Non-Market Player: A Greenpeace protester position's himself in the path of the Orient Explorer as part of the ultimately successful campaign to drive deep-sea oil prospector, Petrobras, out of the Raukumara Basin. The National Government now proposes to make such protests illegal. It is the great paradox of "free" markets that they require an ever-stronger state to keep them functioning.
AT THE HEART of the so-called “free market” is a puzzling paradox.
Around the world, the justification for implementing free market policies was said to be the damaging effects of state intervention on economic performance. In his inaugural address, that arch free-marketeer, President Ronald Reagan, warned his fellow Americans that “Government isn’t the solution … Government is the problem.”
For prosperity to be guaranteed, argued the free marketeers, the power of the state must be curtailed, and its interfering hands forcefully removed from the economic levers.
The paradox of the free market lies in the political implications of those two words: “curtailed” and “forcefully”.
To prevent non-market players from intervening in the economic life of society and increase the scope and freedom of market forces, the power of the state must not, under any circumstances, be “curtailed”. Quite the opposite, in fact: to protect the operations of the free market, the capacity of the State to act “forcefully” must be increased.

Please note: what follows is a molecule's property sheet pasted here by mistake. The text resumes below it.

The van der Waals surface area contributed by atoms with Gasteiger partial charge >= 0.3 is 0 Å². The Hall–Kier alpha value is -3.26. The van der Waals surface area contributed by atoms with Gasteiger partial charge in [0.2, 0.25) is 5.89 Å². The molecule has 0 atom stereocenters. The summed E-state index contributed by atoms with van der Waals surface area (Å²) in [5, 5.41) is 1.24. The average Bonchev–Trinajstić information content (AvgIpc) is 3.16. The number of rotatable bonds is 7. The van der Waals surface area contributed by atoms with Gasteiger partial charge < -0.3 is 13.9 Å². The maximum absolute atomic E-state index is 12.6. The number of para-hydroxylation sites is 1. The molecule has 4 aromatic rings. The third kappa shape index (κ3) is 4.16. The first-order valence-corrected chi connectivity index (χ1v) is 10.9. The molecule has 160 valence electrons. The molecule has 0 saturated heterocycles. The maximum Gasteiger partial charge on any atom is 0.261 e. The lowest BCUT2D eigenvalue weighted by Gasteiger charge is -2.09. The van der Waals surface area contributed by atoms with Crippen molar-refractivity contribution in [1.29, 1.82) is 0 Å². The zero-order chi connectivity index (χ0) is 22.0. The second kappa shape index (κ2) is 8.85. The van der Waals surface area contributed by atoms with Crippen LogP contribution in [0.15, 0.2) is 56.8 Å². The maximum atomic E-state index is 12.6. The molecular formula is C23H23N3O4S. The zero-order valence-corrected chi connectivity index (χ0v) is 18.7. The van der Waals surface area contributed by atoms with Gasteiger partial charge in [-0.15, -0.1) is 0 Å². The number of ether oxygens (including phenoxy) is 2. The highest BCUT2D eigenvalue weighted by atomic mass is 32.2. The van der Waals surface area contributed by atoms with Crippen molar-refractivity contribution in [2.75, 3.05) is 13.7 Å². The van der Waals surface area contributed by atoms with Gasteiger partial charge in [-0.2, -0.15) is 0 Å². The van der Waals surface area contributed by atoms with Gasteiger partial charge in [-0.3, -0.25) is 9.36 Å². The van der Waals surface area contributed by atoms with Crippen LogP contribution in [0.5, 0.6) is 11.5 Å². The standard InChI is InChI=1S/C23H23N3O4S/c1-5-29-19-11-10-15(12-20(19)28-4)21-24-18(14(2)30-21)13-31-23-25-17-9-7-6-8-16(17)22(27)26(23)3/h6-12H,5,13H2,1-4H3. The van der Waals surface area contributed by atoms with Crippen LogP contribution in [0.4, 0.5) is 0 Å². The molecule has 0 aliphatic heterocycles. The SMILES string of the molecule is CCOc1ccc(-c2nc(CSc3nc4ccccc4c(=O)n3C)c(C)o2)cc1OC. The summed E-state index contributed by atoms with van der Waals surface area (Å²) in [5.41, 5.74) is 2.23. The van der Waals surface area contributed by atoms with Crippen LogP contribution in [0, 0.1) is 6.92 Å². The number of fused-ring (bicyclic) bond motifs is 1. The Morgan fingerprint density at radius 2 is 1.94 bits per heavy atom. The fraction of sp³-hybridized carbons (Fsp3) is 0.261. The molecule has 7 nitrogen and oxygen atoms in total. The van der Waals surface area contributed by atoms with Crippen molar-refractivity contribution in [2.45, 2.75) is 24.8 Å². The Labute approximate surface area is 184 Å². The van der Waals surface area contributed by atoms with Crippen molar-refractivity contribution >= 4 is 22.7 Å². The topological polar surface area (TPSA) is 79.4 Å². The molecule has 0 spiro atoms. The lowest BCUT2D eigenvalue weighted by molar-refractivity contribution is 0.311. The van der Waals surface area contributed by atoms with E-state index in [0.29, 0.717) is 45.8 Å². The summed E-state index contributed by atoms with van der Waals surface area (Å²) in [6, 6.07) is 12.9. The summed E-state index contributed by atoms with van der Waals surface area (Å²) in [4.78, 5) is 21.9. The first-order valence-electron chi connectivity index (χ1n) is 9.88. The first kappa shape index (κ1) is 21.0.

The latest proof of the free-market paradox comes in the form of an announcement from Energy and Resources Minister, Simon Bridges.
In his media statement of 31 March, Mr Bridges states:
“The Government is proposing stronger measures to protect offshore petroleum and minerals activity from unlawful interference”.
In a Supplementary Order Paper to the Crown Minerals (Permitting and Crown Land) Bill the Cabinet has provided for a firming up of the protection available to “lawful offshore petroleum and minerals activity”. The SOP, to be tabled in Parliament, also gives new enforcement powers to police and defence force personnel.
Explaining the Government’s decision, Mr Bridges points to recent attempts to “seriously disrupt lawful mining and related activities”. Such actions, says the Minister, “impose significant costs on companies carrying out legitimate activities under permits, and present very serious health hazards and safety risks”.
Those “recent activities” no doubt refer to the successful 2012 campaign by Greenpeace and a local Maori organisation, Te Whanau a Apanui, to disrupt and dissuade the giant, state-owned Brazilian energy company, Petrobras, from continuing its deep-sea oil prospecting in the Raukumara Basin off East Cape.
The most effective protest action of the Greenpeace/ Te Whanau a Apanui Campaign involved a small flotilla of seven boats sailing into Petrobras’s prospecting zone and taking up positions around its large survey vessel, the Orient Explorer.